About one in 10 infants born in the United States
are delivered preterm, prior to the 37th gestational week of pregnancy,
suggested the Centers for Disease Control and Prevention.
injury associated with preterm birth - including white matter injury -
can have long-term cognitive and behavioral consequences, with more than
50% of infants who survive prematurity needing special
education, behavioral intervention and pharmacological treatment.
‘The sirtuin protein Sirt1 plays a crucial role in regenerating glial cells from endogenous progenitor cells after hypoxia-related brain injury suffered by preemies.’
Developing brains in newborns have a sizable pool of a certain type
of immature progenitor cell that can be expanded and induced to replace
cells lost to brain injury.
In a pre-clinical model of premature brain
injury, the sirtuin protein Sirt1 plays a crucial role in regenerating
glial cells from endogenous progenitor cells after hypoxia-related brain
injury suffered by preemies, a research team led by Children's National
Health System reports in Nature Communications
"It is not a cure. But, in order to regenerate the white matter that
is lost or damaged, the first steps are to identify endogenous cells
capable of regenerating lost cells and then to expand their pool. The
glial progenitor cells represent 4-5% of total brain cells,"
says Vittorio Gallo, Director of the Center for Neuroscience
Research at Children's National, and senior author of the study.
sizable pool, considering that the brain is made up of billions of
cells. The advantage is that these progenitor cells are already there,
with no requirement to slip them through the blood-brain barrier.
Eventually they will differentiate into oligodendrocyte cells in white
matter, mature glia, and that's exactly what we want them to do."
The study team identified Sirt1 as a novel, major regulator of basal
oligodendrocyte progenitor cell (OPC) proliferation and regeneration in
response to hypoxia in neonatal white matter, Gallo and co-authors
"We demonstrate that Sirt1 deacetylates and activates Cdk2, a
kinase which controls OPC expansion. We also elucidate the mechanism by
which Sirt1 targets other individual members of the Cdk2 signaling
pathway, by regulating their deacetylation, complex formation and E2F1
release, molecular events which drive Cdk2-mediated OPC proliferation,"
says Li-Jin Chew, Research Associate Professor at Children's
Center for Neuroscience Research and a study co-author.
Hypoxia-induced brain injury in neonates initiates spontaneous
amplification of progenitor cells but also causes a deficiency of mature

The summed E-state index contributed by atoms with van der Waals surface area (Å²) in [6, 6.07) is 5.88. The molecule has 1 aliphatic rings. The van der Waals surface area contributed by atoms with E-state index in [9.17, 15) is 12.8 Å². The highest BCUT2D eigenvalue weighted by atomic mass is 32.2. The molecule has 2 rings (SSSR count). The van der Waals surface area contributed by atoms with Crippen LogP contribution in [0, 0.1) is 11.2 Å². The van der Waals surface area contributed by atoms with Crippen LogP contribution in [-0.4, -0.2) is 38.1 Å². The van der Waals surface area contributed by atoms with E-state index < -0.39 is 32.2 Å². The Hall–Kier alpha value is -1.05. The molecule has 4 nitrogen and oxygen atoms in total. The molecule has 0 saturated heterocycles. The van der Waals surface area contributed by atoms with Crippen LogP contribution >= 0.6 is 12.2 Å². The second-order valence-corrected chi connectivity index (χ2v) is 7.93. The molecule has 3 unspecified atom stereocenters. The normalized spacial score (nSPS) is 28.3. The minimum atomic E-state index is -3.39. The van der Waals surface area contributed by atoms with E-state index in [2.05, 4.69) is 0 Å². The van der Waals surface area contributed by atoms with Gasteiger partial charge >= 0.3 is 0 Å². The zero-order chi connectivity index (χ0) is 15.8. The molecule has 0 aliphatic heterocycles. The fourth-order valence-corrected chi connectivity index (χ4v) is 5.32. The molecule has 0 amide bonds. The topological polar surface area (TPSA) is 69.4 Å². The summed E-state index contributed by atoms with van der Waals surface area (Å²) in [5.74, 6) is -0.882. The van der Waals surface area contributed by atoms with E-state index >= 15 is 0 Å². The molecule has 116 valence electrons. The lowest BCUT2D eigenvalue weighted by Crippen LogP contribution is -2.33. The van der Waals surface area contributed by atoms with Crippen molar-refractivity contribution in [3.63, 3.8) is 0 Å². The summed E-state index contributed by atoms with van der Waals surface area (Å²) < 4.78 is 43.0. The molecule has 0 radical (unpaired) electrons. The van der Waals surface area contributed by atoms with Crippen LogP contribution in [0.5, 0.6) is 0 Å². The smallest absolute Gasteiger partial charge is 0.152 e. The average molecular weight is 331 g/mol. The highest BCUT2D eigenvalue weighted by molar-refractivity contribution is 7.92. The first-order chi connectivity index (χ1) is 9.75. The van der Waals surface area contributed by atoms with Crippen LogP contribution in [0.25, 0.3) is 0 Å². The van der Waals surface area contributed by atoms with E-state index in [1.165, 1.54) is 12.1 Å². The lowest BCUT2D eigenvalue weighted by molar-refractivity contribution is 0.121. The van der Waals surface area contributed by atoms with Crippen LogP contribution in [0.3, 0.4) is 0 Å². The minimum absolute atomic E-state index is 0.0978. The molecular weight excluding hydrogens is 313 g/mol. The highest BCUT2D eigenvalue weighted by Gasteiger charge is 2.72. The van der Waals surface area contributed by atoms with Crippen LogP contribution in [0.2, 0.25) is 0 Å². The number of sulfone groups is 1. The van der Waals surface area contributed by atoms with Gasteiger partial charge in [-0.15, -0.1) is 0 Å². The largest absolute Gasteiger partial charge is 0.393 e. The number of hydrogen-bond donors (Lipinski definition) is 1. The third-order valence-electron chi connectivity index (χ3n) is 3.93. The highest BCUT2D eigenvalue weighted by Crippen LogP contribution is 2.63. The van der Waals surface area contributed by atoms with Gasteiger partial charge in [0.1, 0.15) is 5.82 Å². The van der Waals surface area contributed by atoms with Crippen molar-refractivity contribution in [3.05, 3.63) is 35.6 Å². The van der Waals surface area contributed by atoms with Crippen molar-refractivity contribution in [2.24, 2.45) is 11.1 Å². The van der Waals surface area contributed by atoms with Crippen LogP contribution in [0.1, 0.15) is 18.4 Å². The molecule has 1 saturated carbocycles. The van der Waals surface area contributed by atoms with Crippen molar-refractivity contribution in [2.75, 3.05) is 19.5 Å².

oligodendrocytes. Inhibiting Sirt1 expression in vitro and in vivo
showed that loss of its deacetylase activity prevents OPC proliferation
in hypoxia while promoting oligodendrocyte maturation - which
underscores the importance of Sirt1 activity in maintaining the delicate
balance between these two processes.
The tantalizing findings - the result of four years of research work
in mouse models of neonatal hypoxia - hint at the prospect of lessening
the severity of developmental delays experienced by the majority of
preemies, Gallo adds.
Time is of the essence, since Sirt1 plays a beneficial role at a
certain place (white matter) and at a specific time (while the immature
brain continues to develop). "We see maximal Sirt1 expression and
activity within the first week after neonatal brain injury. There is a
very narrow window in which to harness the stimulus that amplifies the
progenitor cell population and target this particular molecule for
repair," he says.
Sirt1, a nicotinamide adenine dinucleotide-dependent class III
histone deacetylase, is known to be involved in normal cell development,
aging, inflammatory responses, energy metabolism and calorie
restriction, the study team reports. Its activity can be modulated by
sirtinol, an off-the-shelf drug that inhibits sirtuin proteins. The
finding points to the potential for therapeutic interventions for
diffuse white matter injury in neonates.
Next, the research team aims to study these processes in a large
animal model whose brains are structurally, anatomically and
metabolically similar to the human brain.
"Ideally, we want to be able to promote the timely regeneration of
cells that are lost by designing strategies for interventions that
synchronize these cellular events to a common and successful end," Gallo